Posts Tagged ‘Integrity’

A couple of days ago I had an incident at work that was jaw dropping for me.  I announced a decision to limit the number of comments per person I will allow in one particular internal social network discussion group that is prone to bickering over political issues.  Since the purpose of the network is to foster positive connections and communication, I felt it necessary to minimize such unhelpful non-business online banter.  The vast majority of people immediately agreed and showed their support.

Inconceivably, one person – aware that I am conservative – commented on my announcement with something like “I suppose this will only be applied to Obama supporters.”  My jaw dropped when I read that.  My brief response was “Excuse me?”

In 2.5 years of managing our internal network, nobody – and I mean nobody – has ever questioned the integrity or fairness with which I manage, nor do they nor will they ever have a reason to do so.  I apply the same rules to all, doing what is in the best interest of the growth and usefulness of the community in accomplishing business goals.  I challenge anyone to show evidence to the contrary.  So when someone spewed such an unfounded accusation publicly for all to see, many were stunned to see it, not the least of which was me.

Accusations are either true or they aren’t.  If they are true, then there needs to be admission of wrongdoing and behavior needs to change accordingly.  If accusations are false, the accused needs to stand firm and continue behaving properly, aware that you can’t stop accusations from coming your way, but you don’t have to be sidetracked by false ones.  You can carry on with confidence.

I’ve been on the giving side and the receiving side of accusations regarding integrity.  Neither side is fun, although in the case of uncovering truth that is hidden, it is an uncomfortable but necessary process.  If you’re the accuser, make darn sure you have the evidence before accusing. If you’re the accused, just tell the truth.

Integrity may not mean much to some people, but it means a whole lot to me.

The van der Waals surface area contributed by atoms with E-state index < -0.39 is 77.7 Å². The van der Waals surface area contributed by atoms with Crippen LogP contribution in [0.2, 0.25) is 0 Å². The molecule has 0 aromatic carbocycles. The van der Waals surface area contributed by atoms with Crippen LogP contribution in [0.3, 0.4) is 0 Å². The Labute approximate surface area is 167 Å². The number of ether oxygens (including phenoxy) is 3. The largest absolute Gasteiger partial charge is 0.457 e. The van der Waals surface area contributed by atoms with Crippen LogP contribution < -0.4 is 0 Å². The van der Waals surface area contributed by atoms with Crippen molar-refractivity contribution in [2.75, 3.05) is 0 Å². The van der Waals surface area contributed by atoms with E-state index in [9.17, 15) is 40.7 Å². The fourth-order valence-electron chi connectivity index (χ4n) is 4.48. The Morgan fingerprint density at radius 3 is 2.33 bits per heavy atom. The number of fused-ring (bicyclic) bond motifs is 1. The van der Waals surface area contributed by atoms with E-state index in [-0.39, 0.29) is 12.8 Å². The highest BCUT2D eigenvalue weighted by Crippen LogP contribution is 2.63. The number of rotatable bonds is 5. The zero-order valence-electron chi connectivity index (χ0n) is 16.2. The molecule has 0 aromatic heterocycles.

Leap year lesson #291 is Guard your integrity with consistent behavior.

Leaders need to tell their people the truth.  That goes for governments, businesses, civic organizations, churches and any other group.  When there is no longer the solid belief that you are being told the truth by someone in a position of authority, then there is no longer the basis for trust that must be there in order to continue that relationship.

These thoughts come to mind because of a situation I am aware of in an organization I belong to outside of work.  I won’t be too specific here because this isn’t the proper place or the time to divulge details, but I can at least draw from it a daily lesson learned.

Participation is this group is voluntary, but long-term relationships run deep.  The thought of turmoil, conflict, angst, distrust and hurt feelings in this group sickens me.  The thought of leaders lying to their people sickens me more.

There are some hard, private, one-on-one conversations that need to happen soon to avoid things unfolding in a terrible way that damages more people and the organization.  Leadership needs to stop trying to save face, and stop hoping that the matter and certain individuals go away.  Instead, they need to be honest with their people, own up to their actions and the reasons for them, and trust that the situation is one we can get through if they tell their people the truth.  In the absence of that, they forfeit their right to lead and I can freely exercise my right not to follow.

I know this all sounds vague to a reader not involved with my situation, but the point of the lesson is what is important, not the details of it.  That lesson is that we can never afford to get to a place where leaders lying to their people is acceptable.  We may cynically accept it in politics (although we shouldn’t).  In government and other organizations we belong to, we must challenge and hold accountable leaders to tell us the truth, or it is time for that leadership to change.

Effective leadership requires trust.  Trust involves integrity.  Integrity demands honesty.

Leap year lesson #272 is Leaders can’t lie and still lead.